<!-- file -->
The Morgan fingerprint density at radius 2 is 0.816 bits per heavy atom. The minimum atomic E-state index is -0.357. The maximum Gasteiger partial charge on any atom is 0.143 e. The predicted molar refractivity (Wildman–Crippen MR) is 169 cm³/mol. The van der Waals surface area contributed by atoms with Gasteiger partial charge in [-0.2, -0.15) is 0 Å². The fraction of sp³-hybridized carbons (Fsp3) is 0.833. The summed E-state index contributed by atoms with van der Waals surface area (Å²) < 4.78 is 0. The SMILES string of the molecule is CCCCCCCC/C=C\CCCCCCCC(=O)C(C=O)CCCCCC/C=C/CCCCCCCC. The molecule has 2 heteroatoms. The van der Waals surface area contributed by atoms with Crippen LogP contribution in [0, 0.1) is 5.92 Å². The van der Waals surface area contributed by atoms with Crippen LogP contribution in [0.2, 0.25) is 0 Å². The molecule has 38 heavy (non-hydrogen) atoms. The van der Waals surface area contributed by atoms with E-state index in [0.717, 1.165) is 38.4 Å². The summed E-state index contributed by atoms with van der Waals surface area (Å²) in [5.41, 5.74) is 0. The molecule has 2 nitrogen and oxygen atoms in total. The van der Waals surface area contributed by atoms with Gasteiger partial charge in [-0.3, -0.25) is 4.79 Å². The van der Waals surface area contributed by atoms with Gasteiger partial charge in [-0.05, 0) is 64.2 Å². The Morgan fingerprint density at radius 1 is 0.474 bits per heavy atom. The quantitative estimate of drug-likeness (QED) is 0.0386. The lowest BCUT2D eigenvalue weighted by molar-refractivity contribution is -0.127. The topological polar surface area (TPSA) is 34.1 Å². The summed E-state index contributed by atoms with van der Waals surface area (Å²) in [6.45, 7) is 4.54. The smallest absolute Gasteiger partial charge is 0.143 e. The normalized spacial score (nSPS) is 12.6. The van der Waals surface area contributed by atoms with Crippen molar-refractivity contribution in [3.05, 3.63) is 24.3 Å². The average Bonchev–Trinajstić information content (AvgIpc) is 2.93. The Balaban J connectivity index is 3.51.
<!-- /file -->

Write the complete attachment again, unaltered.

The Morgan fingerprint density at radius 2 is 0.816 bits per heavy atom. The minimum atomic E-state index is -0.357. The maximum Gasteiger partial charge on any atom is 0.143 e. The predicted molar refractivity (Wildman–Crippen MR) is 169 cm³/mol. The van der Waals surface area contributed by atoms with Gasteiger partial charge in [-0.2, -0.15) is 0 Å². The fraction of sp³-hybridized carbons (Fsp3) is 0.833. The summed E-state index contributed by atoms with van der Waals surface area (Å²) < 4.78 is 0. The SMILES string of the molecule is CCCCCCCC/C=C\CCCCCCCC(=O)C(C=O)CCCCCC/C=C/CCCCCCCC. The molecule has 2 heteroatoms. The van der Waals surface area contributed by atoms with Crippen LogP contribution in [0, 0.1) is 5.92 Å². The van der Waals surface area contributed by atoms with Crippen LogP contribution in [0.2, 0.25) is 0 Å². The molecule has 38 heavy (non-hydrogen) atoms. The van der Waals surface area contributed by atoms with E-state index in [0.717, 1.165) is 38.4 Å². The summed E-state index contributed by atoms with van der Waals surface area (Å²) in [5.41, 5.74) is 0. The molecule has 2 nitrogen and oxygen atoms in total. The van der Waals surface area contributed by atoms with Gasteiger partial charge in [-0.3, -0.25) is 4.79 Å². The van der Waals surface area contributed by atoms with Gasteiger partial charge in [-0.05, 0) is 64.2 Å². The Morgan fingerprint density at radius 1 is 0.474 bits per heavy atom. The quantitative estimate of drug-likeness (QED) is 0.0386. The lowest BCUT2D eigenvalue weighted by molar-refractivity contribution is -0.127. The topological polar surface area (TPSA) is 34.1 Å². The summed E-state index contributed by atoms with van der Waals surface area (Å²) in [6.45, 7) is 4.54. The smallest absolute Gasteiger partial charge is 0.143 e. The normalized spacial score (nSPS) is 12.6. The van der Waals surface area contributed by atoms with Crippen molar-refractivity contribution in [3.05, 3.63) is 24.3 Å². The average Bonchev–Trinajstić information content (AvgIpc) is 2.93. The Balaban J connectivity index is 3.51.